Successfully educating students with OHIs begins with individualized education programs (IEPs)."
Other Health Impairment
An umbrella term, “other health impairment” (OHI) encompasses a range of conditions. The Individuals with Disabilities Education Act (IDEA) names several such disorders in OHI’s official definition: “having limited strength, vitality, or alertness, including a heightened alertness to environmental stimuli, that results in limited alertness with respect to the educational environment, that— (a) is due to chronic or acute health problems such as asthma, attention deficit disorder or attention deficit hyperactivity disorder, diabetes, epilepsy, a heart condition, hemophilia, lead poisoning, leukemia, nephritis [a kidney disorder], rheumatic fever, sickle cell anemia, and Tourette syndrome; and (b) adversely affects a child’s educational performance.”
The National Dissemination Center for Children with Disabilities (abbreviated NICHCY) labels “such as” as key words within IDEA’s definition. These two words acknowledge that conditions not directly named in the definition can still meet the qualifications needed to fall within the OHI category.
Compiling a list containing common traits among OHIs is an overbearing task given the wide range of impairments that the term covers. After all, Tourette syndrome differs from attention deficit/hyperactivity disorder (AD/HD) the same way that diabetes differs from epilepsy. Researching the traits of a specific condition within the classification of OHI will allow you to gain a better understanding of the common traits of that condition—an understanding that is much more practical than knowing the traits of the category as a whole.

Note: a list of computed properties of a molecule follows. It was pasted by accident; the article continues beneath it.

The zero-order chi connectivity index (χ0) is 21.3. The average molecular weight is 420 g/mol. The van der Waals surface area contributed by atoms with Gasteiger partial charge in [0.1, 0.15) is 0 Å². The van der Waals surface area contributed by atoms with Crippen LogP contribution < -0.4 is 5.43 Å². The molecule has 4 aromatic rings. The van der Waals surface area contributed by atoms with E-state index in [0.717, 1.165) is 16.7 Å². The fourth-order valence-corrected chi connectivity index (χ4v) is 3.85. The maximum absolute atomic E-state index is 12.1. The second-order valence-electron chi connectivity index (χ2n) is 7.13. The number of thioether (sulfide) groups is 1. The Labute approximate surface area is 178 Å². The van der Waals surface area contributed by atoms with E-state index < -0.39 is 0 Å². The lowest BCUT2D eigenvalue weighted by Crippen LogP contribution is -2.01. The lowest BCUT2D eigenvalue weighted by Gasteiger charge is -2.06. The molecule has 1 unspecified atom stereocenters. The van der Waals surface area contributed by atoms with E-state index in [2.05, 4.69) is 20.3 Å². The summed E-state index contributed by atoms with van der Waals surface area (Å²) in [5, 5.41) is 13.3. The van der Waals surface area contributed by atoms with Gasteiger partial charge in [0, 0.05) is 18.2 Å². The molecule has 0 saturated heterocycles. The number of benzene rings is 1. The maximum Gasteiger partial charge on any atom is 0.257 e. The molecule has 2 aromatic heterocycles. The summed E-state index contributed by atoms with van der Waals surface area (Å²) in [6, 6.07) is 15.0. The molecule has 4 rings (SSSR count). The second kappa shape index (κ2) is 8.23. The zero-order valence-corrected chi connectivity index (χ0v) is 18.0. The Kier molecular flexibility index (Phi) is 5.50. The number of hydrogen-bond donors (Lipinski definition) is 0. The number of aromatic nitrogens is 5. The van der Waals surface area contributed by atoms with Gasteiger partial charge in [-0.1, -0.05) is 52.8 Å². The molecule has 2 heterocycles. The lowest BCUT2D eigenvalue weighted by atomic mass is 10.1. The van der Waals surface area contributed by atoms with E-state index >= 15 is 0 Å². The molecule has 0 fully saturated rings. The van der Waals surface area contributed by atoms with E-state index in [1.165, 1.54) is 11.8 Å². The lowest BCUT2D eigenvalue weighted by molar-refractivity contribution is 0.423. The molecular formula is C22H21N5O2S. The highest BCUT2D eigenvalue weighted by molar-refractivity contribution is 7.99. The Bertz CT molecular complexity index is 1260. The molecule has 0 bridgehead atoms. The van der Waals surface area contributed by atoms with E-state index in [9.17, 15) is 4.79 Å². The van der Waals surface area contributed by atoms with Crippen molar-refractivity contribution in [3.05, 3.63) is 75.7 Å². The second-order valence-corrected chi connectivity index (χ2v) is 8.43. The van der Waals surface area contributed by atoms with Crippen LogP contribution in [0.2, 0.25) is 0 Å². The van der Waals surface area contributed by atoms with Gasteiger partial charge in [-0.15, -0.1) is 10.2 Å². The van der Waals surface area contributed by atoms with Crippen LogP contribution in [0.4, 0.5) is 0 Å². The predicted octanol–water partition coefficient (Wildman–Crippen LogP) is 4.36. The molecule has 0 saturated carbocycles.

The vast net cast by the other health impairment category broadens the range of educational challenges that an OHI can create. For example, compare epilepsy and AD/HD. MedlinePlus mentions that the educational challenges presented by epilepsy revolve around safety issues linked with seizures; in contrast, the academic barriers related to AD/HD involve trouble concentrating and difficulty sitting still. The vast majority of students served in the OHI category have AD/HD. Since that disorder was included in this category, the number of students labeled OHI has grown significantly.
Tips for Teachers and Parents
Successfully educating students with OHIs begins with individualized education programs (IEPs). An IEP should list all of a student’s special needs. Parents, whether your child gets access to medicine, has specific nutritional needs or receives other appropriate accommodations, reiterate these needs to your son’s or daughter’s educators to ensure that they are aware. In cases in which the school nurse plays a vital role in managing an OHI, both teachers and parents should communicate regularly with the nurse.
Zachary Fenell holds a bachelor’s degree in communication, minors in writing and philosophy, from Notre Dame College of Ohio and writes on a freelance basis. Born with a mild case of cerebral palsy, Fenell grew up learning inside an inclusive classroom. Today Fenell utilizes his real life experiences and writing abilities to help inform and educate others about disabilities. His portfolio includes disability-oriented content for online platforms like "Disaboom" and "The Mobility Resource." Additionally Fenell penned a teenage memoir, "Off Balanced," exploring how CP affected him socially as an adolescent. To learn more about Fenell visit www.zacharyfenell.com. Follow him on Google+.